08/08/17: Meall a’ Bhuachaille, Creagan Gorm, and…

… and a navigational cock-up.

The plan was to walk a circuit taking in the three summits of Meall a’ Bhuachaille, Creagan Gorm and Craiggowrie, then make our way back to Loch Morlich and Glenmore, by paths passing close to the Badaguish Outdoor Centre. What could possibly go wrong?

We’d climbed Meall a’ Bhuachaille a number of times before – out past An Lochan Uaine and pick up the track just behind Ryvoan bothy. That bit passed uneventfully…

Ryvoan bothy

As did the next – the climb up to the summit cairn/shelter on top of Meall a’ Bhuachaille; a place where it is traditional for us to partake of food and drink. My kind of place…

Summit shelter – Meall a’ Bhuachaille

That was the high point already taken care of and, with good visibility ahead, what could – at the risk of repeating myself – possibly go wrong? The plan was to drop down from the top of Meall a’ Bhuachaille and continue across to Creagan Gorm and then the third summit (Craiggowrie) before picking up the path down towards Badaguish and Loch Morlich. However, in the planning process, a member of the party – and I won’t say who (okay, it was me!) – had failed to notice that although Craiggowrie is the third named summit on the route, there is an unnamed top between it and Creagan Gorm. In my defence – and, as defences go, this is about as thin as they get – the intermediate top is one of those anomalies where the ridge leading to the summit is named (Creag a’ Chaillich), rather than the top itself; I didn’t notice this on the map I’d printed out.

Just for confirmation – and because I like to plan my cock-ups properly – I’d read a couple of trip reports on Walkhighlands.co.uk and was sure that the descent route would be on the left, immediately after the cairns (plural). And so, arriving at the cairns on what I thought to be the summit we were heading for; and, by the way, why would an unnamed top have four cairns? Yes four! Isn’t life difficult enough? I began to look for the downward path, in the relaxed manner of someone about to enter a very large doghouse.

We looked, didn’t find; pushed on a little; looked again, still didn’t find; saw a group below us who had decided to just yomp through the heather and bilberry and wondered if the path we were looking for had become overgrown (it’s called clutching at excuses) and eventually decided to retrace our steps because we seemed to be heading for Boat of Garten by the pretty route. This meant we had to negotiate, for the second time, some very boggy ground and reascend the unnamed top – replete with its four bloody cairns! – then Creagan Gorm again, before picking up a path which at least we knew was there, having used it before and crossed it earlier in the day.

Later, looking at the printed Routebuddy sheet while we had a coffee and bite to eat, it was clear where we had gone wrong: allowing me to be the one with the map was the critical flaw in the plan. I probably chose the wrong time to suggest that days like this are character building.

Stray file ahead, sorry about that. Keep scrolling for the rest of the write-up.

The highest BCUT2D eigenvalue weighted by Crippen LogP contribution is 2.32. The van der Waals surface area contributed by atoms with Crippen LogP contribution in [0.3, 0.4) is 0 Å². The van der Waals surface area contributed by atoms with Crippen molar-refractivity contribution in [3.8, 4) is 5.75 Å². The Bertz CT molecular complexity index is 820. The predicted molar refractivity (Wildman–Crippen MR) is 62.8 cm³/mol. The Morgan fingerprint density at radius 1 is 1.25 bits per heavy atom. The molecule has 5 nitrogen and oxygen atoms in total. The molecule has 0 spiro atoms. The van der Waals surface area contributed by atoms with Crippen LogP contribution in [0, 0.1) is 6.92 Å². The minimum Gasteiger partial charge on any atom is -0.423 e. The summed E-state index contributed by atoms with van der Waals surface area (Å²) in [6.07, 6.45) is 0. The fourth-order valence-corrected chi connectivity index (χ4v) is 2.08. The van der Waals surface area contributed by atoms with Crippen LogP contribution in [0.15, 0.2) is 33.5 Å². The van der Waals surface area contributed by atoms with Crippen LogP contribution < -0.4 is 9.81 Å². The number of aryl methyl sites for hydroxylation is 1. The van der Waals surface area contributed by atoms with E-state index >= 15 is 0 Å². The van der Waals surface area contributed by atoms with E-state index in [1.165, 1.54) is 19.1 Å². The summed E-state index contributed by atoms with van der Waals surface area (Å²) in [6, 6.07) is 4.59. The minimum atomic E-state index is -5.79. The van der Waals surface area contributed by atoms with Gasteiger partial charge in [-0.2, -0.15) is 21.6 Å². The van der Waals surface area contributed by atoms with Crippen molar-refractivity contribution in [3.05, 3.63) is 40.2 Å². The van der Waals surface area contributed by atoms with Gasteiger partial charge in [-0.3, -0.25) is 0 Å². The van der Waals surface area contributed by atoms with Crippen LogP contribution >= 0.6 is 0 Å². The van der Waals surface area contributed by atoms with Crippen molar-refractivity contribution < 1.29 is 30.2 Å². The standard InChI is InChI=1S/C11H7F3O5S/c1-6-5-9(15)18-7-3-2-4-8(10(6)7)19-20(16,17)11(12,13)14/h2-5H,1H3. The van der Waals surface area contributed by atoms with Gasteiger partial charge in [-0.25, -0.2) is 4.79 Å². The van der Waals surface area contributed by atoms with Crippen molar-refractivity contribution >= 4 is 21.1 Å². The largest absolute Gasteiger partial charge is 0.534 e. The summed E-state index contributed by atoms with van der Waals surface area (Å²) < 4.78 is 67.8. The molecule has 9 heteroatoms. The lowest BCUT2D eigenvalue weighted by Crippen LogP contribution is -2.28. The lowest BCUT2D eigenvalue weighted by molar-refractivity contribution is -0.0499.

Oops…

Heading off Meall a’ Bhuachaille and towards Creagan Gorm

Summit cairn – Creagan Gorm

There was no shortage of cairns – Lochs Garten and Mallachie beyond

A boulder which we passed (twice)…

Badaguish (below) – exactly where it was supposed to be

A rainbow which our original plan might well have missed

The route reacquired

Almost time for coffee and recriminations… 

 

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Mid Wales

This has been a while in the writing; not that it’s been agonised over or “erased like a blackboard, rebuilt and erased again”, like that mythical version of America, eulogised in James Earl Jones’ famous Field of Dreams soliloquy. Nothing like that, I’ve just been battling with… well, with inertia to be frank.

This all took place over a few days – four to be precise – between Monday May 29th and Thursday June 1st. On an impulse, we decided to have a few days in mid Wales; having left it late the first hurdle to overcome was finding accommodation and sometimes, as on this occasion, the internet can genuinely justify its existence. We found a promising apartment in Rhayader which, in the event, proved to be considerably better than ‘promising’ and to where we will undoubtedly return, both in print and in person.

First though, a word about Rhayader: on occasion I have had to confess to instances of oversight, injustice, omission: Machynlleth was one such – a place we’d invariably hurried through on the way to or from elsewhere and only came to appreciate after a long day spent at an event in the town. Meall a’ Bhuachaille was another: a fine hill we’d neglected for no better reason than it being overshadowed by loftier neighbours; all it took was one diversion up and over the summit to establish that size really isn’t everything. Rhayader was, like Machynnleth, a portal; somewhere to be passed through on the final approach to Elan Valley, Claerwen and the wild, remote hills beyond – Drygarn Fawr; Drygarn Fach; Gorllwyn.

The River Wye from Bridge Street, Rhayader

Well, Rhayader is actually a very agreeable base: we hadn’t actually appreciated that it’s situated on the river Wye, although the Wye that passes beneath the town bridge here is a rather quieter river than further downstream at Hay or Symonds Yat. There was a time when I’d make an early start, drive from home to either Claerwen or Llanerch y Cawr, walk a round of the hills and then drive home; not far shy of four hours spent in the car for a day’s walking, and sometimes a day’s soaking. I’d regularly do a similar day in The Berwyns (my favourite Welsh hills), but somewhere along the line I lost either the energy or the desire for days where the walking is bookended by a long drive before and after. I don’t see either (the energy or the desire, that is) as likely to return, so finding a convenient and hospitable place for an overnight or two will be a prerequisite in future.